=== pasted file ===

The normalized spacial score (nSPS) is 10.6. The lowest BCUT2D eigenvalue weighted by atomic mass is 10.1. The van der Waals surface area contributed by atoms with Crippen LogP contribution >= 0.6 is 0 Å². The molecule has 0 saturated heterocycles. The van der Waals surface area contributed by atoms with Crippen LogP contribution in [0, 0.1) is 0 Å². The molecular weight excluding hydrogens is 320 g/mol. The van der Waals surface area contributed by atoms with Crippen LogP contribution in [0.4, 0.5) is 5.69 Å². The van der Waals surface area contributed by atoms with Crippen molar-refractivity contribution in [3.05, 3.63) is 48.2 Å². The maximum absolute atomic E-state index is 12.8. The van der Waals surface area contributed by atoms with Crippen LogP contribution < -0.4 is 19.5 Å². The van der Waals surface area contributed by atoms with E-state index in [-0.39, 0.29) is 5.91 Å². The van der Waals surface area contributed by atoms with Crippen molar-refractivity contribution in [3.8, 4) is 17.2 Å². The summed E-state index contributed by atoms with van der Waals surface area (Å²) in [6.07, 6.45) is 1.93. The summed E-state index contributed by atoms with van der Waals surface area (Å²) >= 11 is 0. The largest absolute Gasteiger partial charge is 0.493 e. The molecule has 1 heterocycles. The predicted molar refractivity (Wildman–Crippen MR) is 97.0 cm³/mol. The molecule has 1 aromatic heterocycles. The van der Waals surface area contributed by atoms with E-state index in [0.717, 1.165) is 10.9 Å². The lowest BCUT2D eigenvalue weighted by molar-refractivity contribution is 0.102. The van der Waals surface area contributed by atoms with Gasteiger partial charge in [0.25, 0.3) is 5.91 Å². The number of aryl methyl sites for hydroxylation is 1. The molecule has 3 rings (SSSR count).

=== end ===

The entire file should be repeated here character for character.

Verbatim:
The normalized spacial score (nSPS) is 10.6. The lowest BCUT2D eigenvalue weighted by atomic mass is 10.1. The van der Waals surface area contributed by atoms with Crippen LogP contribution >= 0.6 is 0 Å². The molecule has 0 saturated heterocycles. The van der Waals surface area contributed by atoms with Crippen LogP contribution in [0, 0.1) is 0 Å². The molecular weight excluding hydrogens is 320 g/mol. The van der Waals surface area contributed by atoms with Crippen LogP contribution in [0.4, 0.5) is 5.69 Å². The van der Waals surface area contributed by atoms with Crippen molar-refractivity contribution in [3.05, 3.63) is 48.2 Å². The maximum absolute atomic E-state index is 12.8. The van der Waals surface area contributed by atoms with Crippen LogP contribution < -0.4 is 19.5 Å². The van der Waals surface area contributed by atoms with E-state index in [-0.39, 0.29) is 5.91 Å². The van der Waals surface area contributed by atoms with Crippen molar-refractivity contribution in [3.8, 4) is 17.2 Å². The summed E-state index contributed by atoms with van der Waals surface area (Å²) in [6.07, 6.45) is 1.93. The summed E-state index contributed by atoms with van der Waals surface area (Å²) >= 11 is 0. The largest absolute Gasteiger partial charge is 0.493 e. The molecule has 1 heterocycles. The predicted molar refractivity (Wildman–Crippen MR) is 97.0 cm³/mol. The molecule has 1 aromatic heterocycles. The van der Waals surface area contributed by atoms with E-state index in [0.717, 1.165) is 10.9 Å². The lowest BCUT2D eigenvalue weighted by molar-refractivity contribution is 0.102. The van der Waals surface area contributed by atoms with Gasteiger partial charge in [0.25, 0.3) is 5.91 Å². The number of aryl methyl sites for hydroxylation is 1. The molecule has 3 rings (SSSR count).